Write s, ed, es, etc. on the cards to help make words plural, past tense, or fit with the perspective of the sentence (1st, 2nd, or 3rd person).

Write names of people you know on some of the cards.

Keep some blank cards and a marker close by for those spontaneous words you may not have thought of but your child really wants to use.

Do you have any any ideas for playing One Word at a Time? Play this game with your child and let us know what works and what doesn’t.

And don’t forget to enter our drawing for a free one-year subscription for Rusty and Rosy Reading™. Go here to learn how to enter.

Rusty and Rosy Drawing for FREE Software Subscription

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Did you know that this Friday, March 2nd, is Read Across America Day? It’s a nation-wide celebration proclaimed by President Barack Obama last March. During the official proclamation, President Obama stated the following about the importance of reading:

“Hidden in the pages of books are extraordinary worlds and characters that can spark creativity and imagination, and unlock the potential that lies within each of our children. Reading is the foundation upon which all other learning is built, and on Read Across America Day, we reaffirm our commitment to supporting America’s next generation of great readers.”

Rusty and Rosy are excited about this day as well and are celebrating with a drawing to give away a few one-year subscriptions of Rusty and Rosy Reading™ software. If your child isn’t already experiencing the fun, excitement, and success of learning with Rusty and Rosy, now is your chance to get your child started.

Here’s how to enter to win:

  1. “Like” our Facebook page.
  2. Sign up for the drawing.
  3. Share the news with your friends.

You get one entry into the drawing by completing steps 1 and 2. You get a second entry for completing step 3. Complete all steps by simply going here.

The drawing goes through end-of-day Monday, March 5, 2012. Enter today.

And don’t forget to check us out here on the blog and on Facebook, Twitter, and Pinterest all week. We’ll be posting some fun tips, information, and quotes about books, literacy, and more.

Read Across America Day Coming Up – Ideas for Reading with Your Child

girls reading together

“Hidden in the pages of books are extraordinary worlds and characters that can spark creativity and imagination, and unlock the potential that lies within each of our children. Reading is the foundation upon which all other learning is built, and on Read Across America Day, we reaffirm our commitment to supporting America’s next generation of great readers.” – President Barack Obama, Presidential Proclamation—Read Across America Day, 2011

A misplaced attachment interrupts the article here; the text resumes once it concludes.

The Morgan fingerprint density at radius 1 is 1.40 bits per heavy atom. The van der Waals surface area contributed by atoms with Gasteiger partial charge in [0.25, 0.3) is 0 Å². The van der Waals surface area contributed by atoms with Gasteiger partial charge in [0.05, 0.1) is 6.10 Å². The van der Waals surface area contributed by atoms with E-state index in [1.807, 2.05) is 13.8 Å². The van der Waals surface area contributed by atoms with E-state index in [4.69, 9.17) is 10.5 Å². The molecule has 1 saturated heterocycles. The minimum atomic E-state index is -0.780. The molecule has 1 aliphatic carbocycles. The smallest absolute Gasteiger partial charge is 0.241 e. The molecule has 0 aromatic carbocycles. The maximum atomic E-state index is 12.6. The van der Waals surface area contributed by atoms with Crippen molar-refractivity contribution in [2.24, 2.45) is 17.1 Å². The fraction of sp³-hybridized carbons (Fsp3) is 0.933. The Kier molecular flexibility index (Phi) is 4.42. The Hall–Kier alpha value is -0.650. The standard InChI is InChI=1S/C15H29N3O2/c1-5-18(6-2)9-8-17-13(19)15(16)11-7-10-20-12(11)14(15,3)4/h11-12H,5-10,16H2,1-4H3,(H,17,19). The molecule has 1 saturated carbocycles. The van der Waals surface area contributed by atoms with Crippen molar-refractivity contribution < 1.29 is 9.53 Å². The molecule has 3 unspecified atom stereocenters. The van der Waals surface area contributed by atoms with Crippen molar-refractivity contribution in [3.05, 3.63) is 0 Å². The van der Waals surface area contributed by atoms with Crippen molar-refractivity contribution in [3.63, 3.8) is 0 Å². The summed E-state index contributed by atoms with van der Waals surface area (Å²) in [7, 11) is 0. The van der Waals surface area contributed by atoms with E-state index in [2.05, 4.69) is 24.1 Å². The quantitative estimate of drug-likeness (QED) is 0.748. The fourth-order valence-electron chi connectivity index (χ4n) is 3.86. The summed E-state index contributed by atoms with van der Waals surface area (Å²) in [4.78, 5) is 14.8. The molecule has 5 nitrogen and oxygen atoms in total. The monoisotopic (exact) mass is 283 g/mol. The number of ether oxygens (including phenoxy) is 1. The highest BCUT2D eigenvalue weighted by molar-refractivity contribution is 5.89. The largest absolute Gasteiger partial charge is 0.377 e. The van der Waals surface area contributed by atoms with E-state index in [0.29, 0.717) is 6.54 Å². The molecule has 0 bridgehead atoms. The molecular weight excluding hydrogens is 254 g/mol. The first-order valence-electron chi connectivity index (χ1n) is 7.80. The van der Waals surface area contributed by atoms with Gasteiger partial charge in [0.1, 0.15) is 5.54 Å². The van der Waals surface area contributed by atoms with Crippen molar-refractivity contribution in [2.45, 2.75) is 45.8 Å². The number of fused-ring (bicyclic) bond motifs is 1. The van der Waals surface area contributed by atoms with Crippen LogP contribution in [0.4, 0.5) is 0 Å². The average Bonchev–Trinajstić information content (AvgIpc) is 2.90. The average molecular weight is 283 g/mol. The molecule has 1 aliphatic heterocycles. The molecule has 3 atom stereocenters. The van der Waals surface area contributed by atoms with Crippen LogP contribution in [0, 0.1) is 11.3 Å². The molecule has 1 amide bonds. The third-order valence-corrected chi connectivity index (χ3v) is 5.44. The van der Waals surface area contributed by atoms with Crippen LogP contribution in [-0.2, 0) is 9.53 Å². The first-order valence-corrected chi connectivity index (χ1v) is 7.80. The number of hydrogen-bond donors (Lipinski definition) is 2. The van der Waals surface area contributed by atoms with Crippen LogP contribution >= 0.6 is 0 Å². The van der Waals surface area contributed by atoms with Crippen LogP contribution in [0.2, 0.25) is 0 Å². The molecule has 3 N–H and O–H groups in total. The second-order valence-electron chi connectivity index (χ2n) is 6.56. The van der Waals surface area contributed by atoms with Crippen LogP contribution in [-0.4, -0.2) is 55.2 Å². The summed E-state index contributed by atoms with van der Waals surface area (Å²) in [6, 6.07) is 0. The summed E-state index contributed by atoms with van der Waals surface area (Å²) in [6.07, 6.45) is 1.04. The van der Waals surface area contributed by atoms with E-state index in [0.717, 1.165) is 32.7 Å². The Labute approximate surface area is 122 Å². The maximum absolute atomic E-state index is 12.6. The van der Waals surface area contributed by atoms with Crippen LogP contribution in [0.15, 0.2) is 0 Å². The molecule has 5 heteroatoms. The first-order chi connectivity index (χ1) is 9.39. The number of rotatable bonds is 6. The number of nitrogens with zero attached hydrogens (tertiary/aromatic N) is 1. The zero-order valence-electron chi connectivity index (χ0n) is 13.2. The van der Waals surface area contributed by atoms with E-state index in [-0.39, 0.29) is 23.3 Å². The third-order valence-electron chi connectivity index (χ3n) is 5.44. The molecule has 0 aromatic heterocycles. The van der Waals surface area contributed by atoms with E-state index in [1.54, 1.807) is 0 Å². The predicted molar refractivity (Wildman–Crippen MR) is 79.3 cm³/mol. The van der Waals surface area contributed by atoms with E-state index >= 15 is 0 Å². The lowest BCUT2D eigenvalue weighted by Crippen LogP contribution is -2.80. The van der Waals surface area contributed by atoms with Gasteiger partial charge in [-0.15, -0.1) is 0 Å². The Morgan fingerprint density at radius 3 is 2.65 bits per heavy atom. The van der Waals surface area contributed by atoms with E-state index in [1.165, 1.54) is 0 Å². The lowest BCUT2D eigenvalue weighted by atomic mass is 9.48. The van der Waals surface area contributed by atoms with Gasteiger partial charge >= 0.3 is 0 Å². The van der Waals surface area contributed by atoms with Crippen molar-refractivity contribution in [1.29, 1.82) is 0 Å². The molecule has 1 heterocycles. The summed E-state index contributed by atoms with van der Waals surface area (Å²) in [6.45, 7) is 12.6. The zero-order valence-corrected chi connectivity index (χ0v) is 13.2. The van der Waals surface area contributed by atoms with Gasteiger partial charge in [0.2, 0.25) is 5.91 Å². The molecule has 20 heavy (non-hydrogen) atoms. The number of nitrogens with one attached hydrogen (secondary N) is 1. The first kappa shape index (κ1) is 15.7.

Read Across America Day is almost here, and to take part in this great day we here at Rusty and Rosy (a.k.a. Waterford Institute™) are celebrating all week long. This next week you can expect informative blog posts, Facebook updates, and tweets to help in your family’s reading celebrations. You might find craft ideas, reading tips, book ideas, a giveaway. . . . You’ll have to tune in each day to learn more and benefit from all the fun we’ll be having next week.

But you don’t have to wait until next week to get started. Here are just a few tips to help you celebrate reading with your child:

Where to Read

  • In bed, just before your kids go to sleep
  • In a tent made of sheets
  • In the kitchen, while you’re cooking dinner (older children can read to you while you get dinner ready)
  • In the car
  • Outside (weather permitting); you can have a reading picnic
  • At the library
  • At school
  • On the couch
  • In the playhouse/tree house
  • In the office

What to Read

  • Books, of course
  • Street signs
  • Game rules and pieces (such as cards)
  • Recipes/cookbooks
  • Magazines (you can find some great kids’ magazines for you child)
  • Reading aps for your tablet, smartphone, or computer
  • Newspaper
  • Mail (send a letter to your child)

When to Read

  • Before bed time
  • During lunch (you can make a book-themed lunch)
  • While waiting in line at the drive through for the bank or restaurant
  • In the morning (a story is always a great thing to wake up to)
  • Any time, really!

Here are just a few other suggestions you can incorporate in your reading celebrations next week:

Let us know where, what, and when you read with your child.

Also find us on Pinterest for more great reading and education ideas.

Feature image courtesy of Phaitoon / FreeDigitalPhotos.net.